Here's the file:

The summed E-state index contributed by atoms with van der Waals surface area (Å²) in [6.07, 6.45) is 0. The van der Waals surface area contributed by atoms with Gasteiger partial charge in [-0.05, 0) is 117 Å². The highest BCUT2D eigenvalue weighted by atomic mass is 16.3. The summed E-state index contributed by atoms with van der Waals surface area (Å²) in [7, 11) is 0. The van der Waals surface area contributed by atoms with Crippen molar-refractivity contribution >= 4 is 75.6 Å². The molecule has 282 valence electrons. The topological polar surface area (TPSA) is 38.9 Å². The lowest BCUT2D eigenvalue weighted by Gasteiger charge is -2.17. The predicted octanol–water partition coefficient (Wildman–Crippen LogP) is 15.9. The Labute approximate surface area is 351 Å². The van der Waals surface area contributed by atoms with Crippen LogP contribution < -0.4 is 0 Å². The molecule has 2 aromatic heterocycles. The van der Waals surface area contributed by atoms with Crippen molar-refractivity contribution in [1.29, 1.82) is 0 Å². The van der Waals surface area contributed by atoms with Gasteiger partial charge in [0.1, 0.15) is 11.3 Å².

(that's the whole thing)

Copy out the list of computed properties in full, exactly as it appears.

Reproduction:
The summed E-state index contributed by atoms with van der Waals surface area (Å²) in [6.07, 6.45) is 0. The van der Waals surface area contributed by atoms with Gasteiger partial charge in [-0.05, 0) is 117 Å². The highest BCUT2D eigenvalue weighted by atomic mass is 16.3. The summed E-state index contributed by atoms with van der Waals surface area (Å²) in [7, 11) is 0. The van der Waals surface area contributed by atoms with Crippen molar-refractivity contribution >= 4 is 75.6 Å². The molecule has 282 valence electrons. The topological polar surface area (TPSA) is 38.9 Å². The lowest BCUT2D eigenvalue weighted by Gasteiger charge is -2.17. The predicted octanol–water partition coefficient (Wildman–Crippen LogP) is 15.9. The Labute approximate surface area is 351 Å². The van der Waals surface area contributed by atoms with Crippen LogP contribution < -0.4 is 0 Å². The molecule has 2 aromatic heterocycles. The van der Waals surface area contributed by atoms with Crippen molar-refractivity contribution in [1.29, 1.82) is 0 Å². The van der Waals surface area contributed by atoms with Gasteiger partial charge in [0.1, 0.15) is 11.3 Å².